When We Meet, We Change the World
By Paul Van Deventer President & Chief Executive Officer, Meeting Professionals International (MPI) | September 18, 2016
In the U.S. alone, the meeting and event industry drives $280 billion in annual economic impact. To add perspective, that's more than air transportation, the motion picture industry or spectator sports. Additionally, the industry generates a massive amount of taxes, with $88 billion generated at the state, federal and local level last year; taxes that help our communities pay for services, build schools, fix roads and maintain parks.
The Meetings Mean Business (MMB) Coalition-an industry advocacy group of which MPI is a part-has been conducting video interviews with top executives at major companies to find out just how important meetings and events are to their bottom line. Here's what Levi's Brand President James Curleigh had to say: "How do you turn moments into momentum? Well you do that by meeting face to face…. Enter the moment of engagement into a meeting. And after that, you've set the conditions for success, and then you can use all of the different communication vehicles at your disposal. But don't miss out on the moment that matters most, which is the first meeting."
So we know the value of face to face meetings, and we're slowly but surely spreading that message beyond our own ears through grassroots efforts, lobbying campaigns with legislators and the annual Global Meetings Industry Day (GMID). But as any successful meeting professional knows, designing and executing an effective live event is a complex operation with numerous challenges.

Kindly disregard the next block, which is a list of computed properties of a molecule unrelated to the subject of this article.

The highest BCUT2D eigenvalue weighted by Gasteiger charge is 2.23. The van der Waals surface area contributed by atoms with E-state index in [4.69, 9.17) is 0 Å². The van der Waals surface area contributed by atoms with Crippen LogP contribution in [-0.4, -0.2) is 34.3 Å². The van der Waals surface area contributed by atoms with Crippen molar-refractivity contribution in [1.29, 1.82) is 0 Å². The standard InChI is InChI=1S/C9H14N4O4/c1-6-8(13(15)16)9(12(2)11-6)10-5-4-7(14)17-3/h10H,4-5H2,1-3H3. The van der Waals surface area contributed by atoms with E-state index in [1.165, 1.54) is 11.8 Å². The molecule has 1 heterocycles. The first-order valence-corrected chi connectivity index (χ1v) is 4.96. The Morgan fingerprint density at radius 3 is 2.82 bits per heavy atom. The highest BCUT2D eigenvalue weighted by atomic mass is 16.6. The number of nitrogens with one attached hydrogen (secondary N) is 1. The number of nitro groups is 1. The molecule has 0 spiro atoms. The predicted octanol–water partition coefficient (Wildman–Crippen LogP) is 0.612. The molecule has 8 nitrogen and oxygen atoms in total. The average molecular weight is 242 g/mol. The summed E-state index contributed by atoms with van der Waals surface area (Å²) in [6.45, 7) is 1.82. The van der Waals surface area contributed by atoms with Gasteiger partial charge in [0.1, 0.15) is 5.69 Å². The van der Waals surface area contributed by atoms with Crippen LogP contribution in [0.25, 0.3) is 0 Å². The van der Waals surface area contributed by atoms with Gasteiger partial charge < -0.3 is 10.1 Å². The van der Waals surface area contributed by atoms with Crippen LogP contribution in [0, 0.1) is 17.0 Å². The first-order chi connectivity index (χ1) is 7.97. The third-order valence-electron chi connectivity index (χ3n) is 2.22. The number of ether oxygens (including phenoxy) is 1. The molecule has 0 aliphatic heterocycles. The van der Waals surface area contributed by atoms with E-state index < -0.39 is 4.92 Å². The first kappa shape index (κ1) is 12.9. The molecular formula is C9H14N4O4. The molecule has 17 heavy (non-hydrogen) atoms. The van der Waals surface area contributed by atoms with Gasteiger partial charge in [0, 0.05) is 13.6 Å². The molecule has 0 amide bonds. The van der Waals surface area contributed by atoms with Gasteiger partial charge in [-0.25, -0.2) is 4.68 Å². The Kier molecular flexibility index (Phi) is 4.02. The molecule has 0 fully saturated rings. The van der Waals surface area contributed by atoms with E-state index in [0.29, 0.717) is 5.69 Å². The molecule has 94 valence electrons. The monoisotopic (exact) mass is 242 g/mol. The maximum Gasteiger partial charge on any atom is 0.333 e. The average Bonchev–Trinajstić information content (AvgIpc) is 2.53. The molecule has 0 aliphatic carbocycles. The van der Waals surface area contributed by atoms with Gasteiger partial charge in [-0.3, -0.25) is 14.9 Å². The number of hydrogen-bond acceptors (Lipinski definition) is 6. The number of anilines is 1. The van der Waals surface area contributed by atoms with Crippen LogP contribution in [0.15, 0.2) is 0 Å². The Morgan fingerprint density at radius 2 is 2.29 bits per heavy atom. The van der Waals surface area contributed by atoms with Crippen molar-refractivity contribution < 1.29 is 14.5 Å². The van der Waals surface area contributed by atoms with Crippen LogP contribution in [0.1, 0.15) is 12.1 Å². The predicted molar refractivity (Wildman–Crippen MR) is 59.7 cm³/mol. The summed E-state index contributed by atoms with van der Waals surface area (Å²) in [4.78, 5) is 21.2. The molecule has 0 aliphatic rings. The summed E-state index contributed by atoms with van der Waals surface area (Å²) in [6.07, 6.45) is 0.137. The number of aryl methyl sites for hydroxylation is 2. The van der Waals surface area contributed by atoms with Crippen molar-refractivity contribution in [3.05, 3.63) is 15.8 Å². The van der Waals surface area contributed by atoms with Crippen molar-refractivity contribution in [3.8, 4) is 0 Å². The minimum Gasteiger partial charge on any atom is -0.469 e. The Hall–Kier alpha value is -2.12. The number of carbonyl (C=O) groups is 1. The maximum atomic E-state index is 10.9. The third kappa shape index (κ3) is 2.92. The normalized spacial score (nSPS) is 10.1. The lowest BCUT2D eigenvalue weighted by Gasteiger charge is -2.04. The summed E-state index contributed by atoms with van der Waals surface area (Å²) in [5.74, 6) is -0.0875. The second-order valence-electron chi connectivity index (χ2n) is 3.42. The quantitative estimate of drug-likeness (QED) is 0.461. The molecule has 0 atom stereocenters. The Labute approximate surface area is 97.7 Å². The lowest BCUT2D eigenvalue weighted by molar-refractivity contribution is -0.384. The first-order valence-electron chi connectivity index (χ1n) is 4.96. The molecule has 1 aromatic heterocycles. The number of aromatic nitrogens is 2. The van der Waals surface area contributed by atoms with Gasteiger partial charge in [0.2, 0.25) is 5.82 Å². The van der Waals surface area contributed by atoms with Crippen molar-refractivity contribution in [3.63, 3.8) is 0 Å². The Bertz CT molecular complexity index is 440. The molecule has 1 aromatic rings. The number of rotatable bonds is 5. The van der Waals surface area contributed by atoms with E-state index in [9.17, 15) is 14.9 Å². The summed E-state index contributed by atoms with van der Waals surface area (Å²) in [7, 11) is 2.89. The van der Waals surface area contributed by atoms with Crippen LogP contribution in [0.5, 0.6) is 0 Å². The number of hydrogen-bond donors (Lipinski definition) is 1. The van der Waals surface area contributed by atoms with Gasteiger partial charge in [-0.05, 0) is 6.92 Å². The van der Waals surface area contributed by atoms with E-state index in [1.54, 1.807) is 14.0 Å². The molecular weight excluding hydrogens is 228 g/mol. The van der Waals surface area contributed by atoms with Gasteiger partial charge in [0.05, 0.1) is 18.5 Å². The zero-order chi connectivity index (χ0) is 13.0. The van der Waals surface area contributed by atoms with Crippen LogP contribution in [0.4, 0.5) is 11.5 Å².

I recently read an article about the most stressful jobs in 2016, and No. 5 was "event coordinator." As it turns out, the meeting and event planner profession has landed within the Top 10 of the CareerCast.com Most Stressful Jobs report for the past three years-placing No. 8 in 2015 and No. 5 in 2014.
On any given day, meeting and event professionals spend time juggling tight deadlines, managing client expectations, engaging with suppliers and vendors and keeping track of all the details that go into planning a meeting. There's also the challenge of keeping pace with new markets, global security risks, innovations in technology and new ways of doing business. The reality is that change is happening all the time, so successful meeting and event professionals must be willing to embrace change, embrace best practices and have the skills and confidence to handle it all. Let's take a look at some of the significant challenges facing today's professionals, and how they're responding.
Safety and Security